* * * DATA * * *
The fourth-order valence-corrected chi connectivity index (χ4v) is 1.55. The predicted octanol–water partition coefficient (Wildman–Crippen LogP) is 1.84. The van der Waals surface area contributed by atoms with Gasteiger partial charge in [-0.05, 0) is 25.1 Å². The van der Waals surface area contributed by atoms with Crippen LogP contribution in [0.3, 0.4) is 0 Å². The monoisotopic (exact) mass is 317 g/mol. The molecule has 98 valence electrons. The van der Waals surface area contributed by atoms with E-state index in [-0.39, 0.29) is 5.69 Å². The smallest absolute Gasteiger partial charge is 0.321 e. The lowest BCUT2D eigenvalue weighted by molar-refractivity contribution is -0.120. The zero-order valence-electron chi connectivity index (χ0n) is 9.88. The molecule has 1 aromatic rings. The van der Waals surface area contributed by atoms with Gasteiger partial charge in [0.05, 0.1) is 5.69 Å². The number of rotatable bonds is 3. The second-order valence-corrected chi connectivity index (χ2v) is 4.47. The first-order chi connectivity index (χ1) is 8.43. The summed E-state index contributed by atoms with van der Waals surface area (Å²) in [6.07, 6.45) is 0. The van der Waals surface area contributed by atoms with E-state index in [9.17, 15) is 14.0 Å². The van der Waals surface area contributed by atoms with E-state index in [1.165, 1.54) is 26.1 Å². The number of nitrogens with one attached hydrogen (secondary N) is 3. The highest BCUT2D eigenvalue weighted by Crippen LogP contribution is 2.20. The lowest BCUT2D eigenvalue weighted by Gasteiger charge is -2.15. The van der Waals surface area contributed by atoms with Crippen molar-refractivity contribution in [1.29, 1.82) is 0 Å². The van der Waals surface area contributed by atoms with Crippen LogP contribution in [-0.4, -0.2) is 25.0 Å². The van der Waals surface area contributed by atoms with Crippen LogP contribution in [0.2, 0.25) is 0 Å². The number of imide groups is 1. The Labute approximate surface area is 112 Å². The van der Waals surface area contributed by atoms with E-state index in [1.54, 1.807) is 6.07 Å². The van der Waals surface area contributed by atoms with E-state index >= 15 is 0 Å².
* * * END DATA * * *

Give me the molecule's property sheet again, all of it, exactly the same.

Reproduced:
The fourth-order valence-corrected chi connectivity index (χ4v) is 1.55. The predicted octanol–water partition coefficient (Wildman–Crippen LogP) is 1.84. The van der Waals surface area contributed by atoms with Gasteiger partial charge in [-0.05, 0) is 25.1 Å². The van der Waals surface area contributed by atoms with Crippen LogP contribution in [0.3, 0.4) is 0 Å². The monoisotopic (exact) mass is 317 g/mol. The molecule has 98 valence electrons. The van der Waals surface area contributed by atoms with E-state index in [-0.39, 0.29) is 5.69 Å². The smallest absolute Gasteiger partial charge is 0.321 e. The lowest BCUT2D eigenvalue weighted by molar-refractivity contribution is -0.120. The zero-order valence-electron chi connectivity index (χ0n) is 9.88. The molecule has 1 aromatic rings. The van der Waals surface area contributed by atoms with Gasteiger partial charge in [0.05, 0.1) is 5.69 Å². The number of rotatable bonds is 3. The second-order valence-corrected chi connectivity index (χ2v) is 4.47. The first-order chi connectivity index (χ1) is 8.43. The summed E-state index contributed by atoms with van der Waals surface area (Å²) in [6.07, 6.45) is 0. The van der Waals surface area contributed by atoms with E-state index in [9.17, 15) is 14.0 Å². The van der Waals surface area contributed by atoms with E-state index in [1.165, 1.54) is 26.1 Å². The number of nitrogens with one attached hydrogen (secondary N) is 3. The highest BCUT2D eigenvalue weighted by Crippen LogP contribution is 2.20. The lowest BCUT2D eigenvalue weighted by Gasteiger charge is -2.15. The van der Waals surface area contributed by atoms with Crippen molar-refractivity contribution in [1.29, 1.82) is 0 Å². The van der Waals surface area contributed by atoms with Crippen LogP contribution in [-0.4, -0.2) is 25.0 Å². The van der Waals surface area contributed by atoms with Crippen LogP contribution in [0.2, 0.25) is 0 Å². The number of imide groups is 1. The Labute approximate surface area is 112 Å². The van der Waals surface area contributed by atoms with E-state index in [1.54, 1.807) is 6.07 Å². The van der Waals surface area contributed by atoms with E-state index >= 15 is 0 Å².